• Hospital management wants their staffers relieved from duty after three days at work
• Machakos official says they are waiting for directives from the Kenya Medical Practitioners and Dentists Council on way forward
The Shalom Hospital in Athi River has asked the Health ministry to intervene so its staffers who are locked at the facility are allowed to go home.
The hospital was sealed off on Friday following a Covid-19 scare. Four people died from coronavirus at the facility prompting authorities into action.
All staff who were inside together with more than 150 patients have been subjected to mandatory Covid-19 testing.
The hospital's management now wants employees who tested negative for the virus to be allowed to go home.
The hospital’s administrator Thomas Ndolo on Monday said the facility lacked the capacity to house both staffers and the over 150 patients.
The facility was sealed off by the Machakos county government and the Ministry of Health.
“Those who have been tested for Covid-19 alongside the patients locked in since last Friday have already stretched and exceeded the accommodation facilities. More are meant to be tested but the hospital will not have capacity for more accommodation,” Ndolo said.
He spoke to the Star outside the hospital.
The staffers locked up at the hospital were all tested on Saturday. Their colleagues who had arrived to relieve them of duty were barred from accessing the premises. Those staffers were tested on Sunday.
Ndolo said employees who reported to work for Friday night shift at 6pm before the facility was sealed-off were yet to be relieved as directed by the Kenya Medical Practitioners and Dentists Council.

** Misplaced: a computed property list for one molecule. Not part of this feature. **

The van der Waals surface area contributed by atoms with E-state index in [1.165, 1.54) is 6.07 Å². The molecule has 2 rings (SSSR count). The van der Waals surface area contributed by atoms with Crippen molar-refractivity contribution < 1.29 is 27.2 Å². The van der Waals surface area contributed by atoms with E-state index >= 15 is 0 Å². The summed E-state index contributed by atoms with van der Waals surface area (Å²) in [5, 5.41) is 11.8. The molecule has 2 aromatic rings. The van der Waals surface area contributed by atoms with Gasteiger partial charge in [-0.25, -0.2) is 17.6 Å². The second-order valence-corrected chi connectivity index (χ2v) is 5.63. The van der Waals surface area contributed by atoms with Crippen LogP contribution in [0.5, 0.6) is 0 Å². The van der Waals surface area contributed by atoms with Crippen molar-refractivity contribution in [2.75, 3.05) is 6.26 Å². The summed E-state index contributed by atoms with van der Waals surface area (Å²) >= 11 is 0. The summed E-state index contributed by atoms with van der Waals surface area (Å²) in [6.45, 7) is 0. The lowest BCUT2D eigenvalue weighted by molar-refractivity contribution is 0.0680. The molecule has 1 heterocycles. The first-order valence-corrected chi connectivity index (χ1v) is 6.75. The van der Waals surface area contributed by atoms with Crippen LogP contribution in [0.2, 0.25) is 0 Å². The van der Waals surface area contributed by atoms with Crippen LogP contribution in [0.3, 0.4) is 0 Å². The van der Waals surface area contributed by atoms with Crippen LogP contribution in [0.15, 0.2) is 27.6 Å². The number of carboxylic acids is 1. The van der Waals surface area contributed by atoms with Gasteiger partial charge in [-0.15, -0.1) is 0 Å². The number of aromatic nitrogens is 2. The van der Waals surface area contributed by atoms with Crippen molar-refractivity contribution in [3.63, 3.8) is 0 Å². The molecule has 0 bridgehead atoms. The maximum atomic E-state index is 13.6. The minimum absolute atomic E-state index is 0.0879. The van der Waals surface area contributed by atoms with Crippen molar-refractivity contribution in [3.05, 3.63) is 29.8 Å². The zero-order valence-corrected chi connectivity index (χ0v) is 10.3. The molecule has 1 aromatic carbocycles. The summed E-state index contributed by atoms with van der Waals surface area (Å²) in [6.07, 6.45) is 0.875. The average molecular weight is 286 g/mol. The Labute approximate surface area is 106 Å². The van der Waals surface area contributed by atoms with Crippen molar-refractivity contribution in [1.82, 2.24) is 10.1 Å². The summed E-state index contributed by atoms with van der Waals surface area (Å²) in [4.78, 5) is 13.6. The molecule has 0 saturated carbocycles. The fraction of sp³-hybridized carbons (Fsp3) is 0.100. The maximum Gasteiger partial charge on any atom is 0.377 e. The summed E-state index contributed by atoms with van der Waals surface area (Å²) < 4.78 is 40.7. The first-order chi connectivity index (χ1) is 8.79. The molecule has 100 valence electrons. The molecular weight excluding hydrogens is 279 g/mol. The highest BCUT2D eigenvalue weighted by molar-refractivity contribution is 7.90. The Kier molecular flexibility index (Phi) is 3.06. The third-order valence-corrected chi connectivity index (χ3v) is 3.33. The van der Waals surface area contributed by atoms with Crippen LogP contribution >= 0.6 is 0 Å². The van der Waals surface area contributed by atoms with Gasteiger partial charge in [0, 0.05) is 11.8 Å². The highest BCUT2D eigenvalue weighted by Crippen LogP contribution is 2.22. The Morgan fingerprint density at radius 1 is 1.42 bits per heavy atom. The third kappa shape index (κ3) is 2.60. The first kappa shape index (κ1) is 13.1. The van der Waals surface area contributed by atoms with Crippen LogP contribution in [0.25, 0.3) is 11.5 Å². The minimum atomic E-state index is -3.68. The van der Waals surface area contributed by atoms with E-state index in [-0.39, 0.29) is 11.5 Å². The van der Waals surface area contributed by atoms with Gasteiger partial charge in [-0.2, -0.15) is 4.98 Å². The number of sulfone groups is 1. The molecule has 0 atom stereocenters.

He said the situation was dire with the patients in deplorable state because the cordoning off had cut off a lot of supplies including basics like food.
Only two chefs were present, Ndolo said.
Machakos health executive Ancent Kituku said sealing off of the hospital was not effected by the county government but the Kenya Medical Practitioners and Dentists Council.
He said as a county government, they were waiting for communication from the council on whether to allow people to leave.
Kituku said the council had done the right thing by sealing-off the hospital to safeguard patients from contracting Covid-19 after deaths were reported.
“We have a duty as a county government to protect patients in all facilities within the county whether public or private. The sealing-off of the hospital has prevented patients from interacting with those infected with coronavirus hence combating the spread of Covid-19,” Kituku told the Star on the phone on Monday.
He said the council made the decision after they sent a team who conducted investigations at Shalom and came up with a report and recommendations.
Kituku said some tests had been done on the staffers who had been locked inside the hospital. Out of 169 samples, 16 turned positive for Covid-19.
“We did 92 more tests on the staffers who had been denied access to the facility, sent the samples to Nairobi and we are still waiting for the results,” Kituku said.
Kenya Medical Practitioners and Dentists Board CEO Daniel Yumbya said the hospital had been sealed off to allow for testing of Covid-19 for those inside the facility.
Yumbya said the testing was to ensure the safety of health workers and patients who were still receiving treatment at the facility was not compromised.
“The hospital will serve as a quarantine and isolation facility once all the guidelines for isolation have been met. A team from the council has already been sent to the facility to asses it for the same,” Yumbya said on Saturday.
He said patients currently receiving treatment at the facility were not affected in any way.
“The council has further directed that health workers are allowed at the facility to relieve those who were on duty since yesterday,” Yumbya said.
Edited by P.O